I visited Medellin before and loved it there. It has splendid weather, food, a cosmopolitan lifestyle, and beautiful people in every direction you turn.
When I got there I also signed up for Spanish lessons and promised myself that I’d still be able to maintain my business while building the new one
Medellin also has incredible nightlife so I made sure to go out at least three nights week, with hopes of finding a girlfriend.
I’m guessing you can see where this is going.
As a result of putting so much on my plate, everything I did got the short shrift. My nights out caused my work to suffer. When I got into a flowing work-state, I’d have to stop everything and head for my Spanish class.
I felt stress because I could never keep up with the things I thought I “should” be doing.
I felt like an octopus whose limbs were being pulled in eight different directions. Unfortunately, it was me doing the pulling, as I was the one who believed I could “do it all.”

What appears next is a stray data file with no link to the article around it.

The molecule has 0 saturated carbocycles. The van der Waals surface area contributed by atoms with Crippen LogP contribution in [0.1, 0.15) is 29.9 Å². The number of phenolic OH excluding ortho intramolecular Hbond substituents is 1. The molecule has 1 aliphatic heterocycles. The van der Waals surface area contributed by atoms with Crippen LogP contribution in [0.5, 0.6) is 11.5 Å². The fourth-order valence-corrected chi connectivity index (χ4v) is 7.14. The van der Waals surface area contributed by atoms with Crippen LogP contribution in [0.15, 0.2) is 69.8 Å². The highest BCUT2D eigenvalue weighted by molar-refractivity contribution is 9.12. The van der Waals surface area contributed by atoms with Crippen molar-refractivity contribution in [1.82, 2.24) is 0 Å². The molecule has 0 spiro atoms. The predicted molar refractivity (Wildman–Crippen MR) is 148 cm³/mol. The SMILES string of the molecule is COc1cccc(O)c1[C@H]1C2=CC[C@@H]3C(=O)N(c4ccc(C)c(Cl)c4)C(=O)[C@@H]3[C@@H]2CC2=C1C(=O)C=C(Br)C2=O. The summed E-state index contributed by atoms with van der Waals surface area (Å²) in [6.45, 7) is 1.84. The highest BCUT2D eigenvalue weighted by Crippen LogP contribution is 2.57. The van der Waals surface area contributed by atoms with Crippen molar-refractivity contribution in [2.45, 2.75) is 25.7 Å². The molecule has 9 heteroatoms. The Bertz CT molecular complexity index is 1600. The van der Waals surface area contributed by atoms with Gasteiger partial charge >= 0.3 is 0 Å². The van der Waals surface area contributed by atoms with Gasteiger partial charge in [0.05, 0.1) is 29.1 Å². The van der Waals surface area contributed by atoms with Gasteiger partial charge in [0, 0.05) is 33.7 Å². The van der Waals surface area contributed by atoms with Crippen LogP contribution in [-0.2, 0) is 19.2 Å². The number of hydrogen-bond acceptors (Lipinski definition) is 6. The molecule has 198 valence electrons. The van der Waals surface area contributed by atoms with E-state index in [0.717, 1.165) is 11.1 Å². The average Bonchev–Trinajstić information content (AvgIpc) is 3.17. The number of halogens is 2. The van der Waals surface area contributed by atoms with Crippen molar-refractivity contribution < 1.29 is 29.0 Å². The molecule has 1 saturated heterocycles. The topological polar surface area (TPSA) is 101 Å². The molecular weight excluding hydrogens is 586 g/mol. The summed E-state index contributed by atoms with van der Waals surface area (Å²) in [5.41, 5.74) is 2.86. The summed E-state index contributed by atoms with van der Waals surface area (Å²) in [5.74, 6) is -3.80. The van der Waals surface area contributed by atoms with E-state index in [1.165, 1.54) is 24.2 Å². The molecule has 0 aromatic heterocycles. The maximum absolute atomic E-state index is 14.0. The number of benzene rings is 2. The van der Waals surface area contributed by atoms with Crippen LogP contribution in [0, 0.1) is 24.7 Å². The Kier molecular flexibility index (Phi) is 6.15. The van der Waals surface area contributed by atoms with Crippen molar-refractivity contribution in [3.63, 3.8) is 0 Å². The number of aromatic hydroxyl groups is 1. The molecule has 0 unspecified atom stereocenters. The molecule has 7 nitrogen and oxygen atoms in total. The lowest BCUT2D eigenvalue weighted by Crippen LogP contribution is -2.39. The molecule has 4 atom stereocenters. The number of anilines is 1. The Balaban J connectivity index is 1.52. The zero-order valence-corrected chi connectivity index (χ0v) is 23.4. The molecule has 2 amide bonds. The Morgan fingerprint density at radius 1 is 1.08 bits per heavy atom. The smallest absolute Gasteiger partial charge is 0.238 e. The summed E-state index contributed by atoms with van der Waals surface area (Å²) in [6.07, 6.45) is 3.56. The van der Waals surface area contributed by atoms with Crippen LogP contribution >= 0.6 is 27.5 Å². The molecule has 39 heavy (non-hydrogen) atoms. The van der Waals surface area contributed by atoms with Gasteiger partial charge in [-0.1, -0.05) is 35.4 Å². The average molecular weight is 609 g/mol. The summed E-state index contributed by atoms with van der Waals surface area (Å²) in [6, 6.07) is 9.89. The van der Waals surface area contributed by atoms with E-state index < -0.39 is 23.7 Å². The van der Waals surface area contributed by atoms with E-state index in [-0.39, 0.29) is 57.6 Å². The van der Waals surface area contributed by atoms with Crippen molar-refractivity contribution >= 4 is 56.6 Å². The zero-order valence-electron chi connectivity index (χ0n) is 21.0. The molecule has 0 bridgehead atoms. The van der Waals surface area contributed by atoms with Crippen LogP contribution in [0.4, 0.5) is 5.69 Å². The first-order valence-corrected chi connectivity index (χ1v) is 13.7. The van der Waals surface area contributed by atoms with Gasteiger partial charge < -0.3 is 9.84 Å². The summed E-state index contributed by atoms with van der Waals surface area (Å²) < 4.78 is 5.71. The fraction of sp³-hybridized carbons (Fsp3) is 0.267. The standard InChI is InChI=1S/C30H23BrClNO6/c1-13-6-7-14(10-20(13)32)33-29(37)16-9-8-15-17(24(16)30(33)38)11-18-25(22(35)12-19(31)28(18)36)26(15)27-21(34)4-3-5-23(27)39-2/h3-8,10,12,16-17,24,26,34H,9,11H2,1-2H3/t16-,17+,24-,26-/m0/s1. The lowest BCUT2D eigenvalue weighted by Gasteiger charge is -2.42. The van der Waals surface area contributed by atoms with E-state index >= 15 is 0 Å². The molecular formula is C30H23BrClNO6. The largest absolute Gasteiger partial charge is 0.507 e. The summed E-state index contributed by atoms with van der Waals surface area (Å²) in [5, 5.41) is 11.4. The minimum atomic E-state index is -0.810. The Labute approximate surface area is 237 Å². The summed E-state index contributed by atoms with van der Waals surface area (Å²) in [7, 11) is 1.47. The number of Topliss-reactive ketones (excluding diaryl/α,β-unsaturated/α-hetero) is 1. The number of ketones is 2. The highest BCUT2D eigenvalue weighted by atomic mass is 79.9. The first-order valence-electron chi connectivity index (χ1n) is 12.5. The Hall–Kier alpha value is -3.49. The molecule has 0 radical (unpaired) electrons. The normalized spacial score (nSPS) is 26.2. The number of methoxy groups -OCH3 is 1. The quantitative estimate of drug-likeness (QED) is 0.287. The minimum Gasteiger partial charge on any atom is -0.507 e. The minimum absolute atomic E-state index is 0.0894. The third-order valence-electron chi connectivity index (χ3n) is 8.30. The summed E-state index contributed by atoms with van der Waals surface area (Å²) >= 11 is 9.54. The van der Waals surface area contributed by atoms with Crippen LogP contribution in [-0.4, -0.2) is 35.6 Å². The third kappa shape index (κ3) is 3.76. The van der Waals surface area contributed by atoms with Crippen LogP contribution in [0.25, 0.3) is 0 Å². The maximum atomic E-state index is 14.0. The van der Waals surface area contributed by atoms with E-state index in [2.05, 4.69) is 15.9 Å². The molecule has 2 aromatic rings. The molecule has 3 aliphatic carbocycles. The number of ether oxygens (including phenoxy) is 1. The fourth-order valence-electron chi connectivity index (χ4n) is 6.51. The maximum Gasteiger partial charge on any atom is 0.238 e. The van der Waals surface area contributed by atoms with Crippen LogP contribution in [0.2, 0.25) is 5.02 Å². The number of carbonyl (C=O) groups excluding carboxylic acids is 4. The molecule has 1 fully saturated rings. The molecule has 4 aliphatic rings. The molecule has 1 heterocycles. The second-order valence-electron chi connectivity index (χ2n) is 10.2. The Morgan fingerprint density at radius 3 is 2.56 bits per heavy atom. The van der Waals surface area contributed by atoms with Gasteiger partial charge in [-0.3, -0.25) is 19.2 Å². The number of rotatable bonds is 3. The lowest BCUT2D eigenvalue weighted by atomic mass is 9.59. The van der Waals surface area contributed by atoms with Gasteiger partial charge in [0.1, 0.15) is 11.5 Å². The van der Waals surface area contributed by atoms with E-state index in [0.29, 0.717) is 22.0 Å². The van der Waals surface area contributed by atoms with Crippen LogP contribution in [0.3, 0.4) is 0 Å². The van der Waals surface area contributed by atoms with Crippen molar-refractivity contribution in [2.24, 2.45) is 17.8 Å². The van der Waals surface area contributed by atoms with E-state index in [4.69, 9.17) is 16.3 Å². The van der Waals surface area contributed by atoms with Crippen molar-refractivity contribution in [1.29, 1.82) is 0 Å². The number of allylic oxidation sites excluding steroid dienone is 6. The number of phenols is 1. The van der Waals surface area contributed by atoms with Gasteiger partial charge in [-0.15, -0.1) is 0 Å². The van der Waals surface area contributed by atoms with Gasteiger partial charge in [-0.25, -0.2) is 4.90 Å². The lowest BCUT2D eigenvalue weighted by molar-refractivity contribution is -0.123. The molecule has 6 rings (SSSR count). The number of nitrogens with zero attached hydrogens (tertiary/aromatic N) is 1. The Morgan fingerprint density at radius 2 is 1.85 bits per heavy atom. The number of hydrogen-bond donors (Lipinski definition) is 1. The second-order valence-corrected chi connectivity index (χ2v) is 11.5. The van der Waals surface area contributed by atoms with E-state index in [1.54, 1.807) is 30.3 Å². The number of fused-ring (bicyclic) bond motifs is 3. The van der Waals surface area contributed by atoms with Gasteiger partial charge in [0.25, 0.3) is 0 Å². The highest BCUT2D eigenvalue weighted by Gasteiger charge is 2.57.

The new business venture caused my main business to drop in revenue.
My waistline grew as I found myself indulging in food to cope with the stress.
It wasn’t long before my “dream” felt like a nightmare.
More than once while sitting alone in my apartment I went to Google and typed in “how to get out of a rut.”
That’s what I was in.
I moved back to the United States after three months.
But because I kept pouring more and more money into the the new business, I was in a rough financial situation.
That’s how I ended up sleeping in my Dad’s office.
The One Simple Word That Transformed My Life
Being forced to wake up every morning to my Dad’s booming voice gave me the determination to move out of my parent’s house as soon as possible.
I was forced to focus on top-tier priorities to the exclusion of everything else.
I put one-hundred percent of my energy into building the new business and also focused on diet and exercise.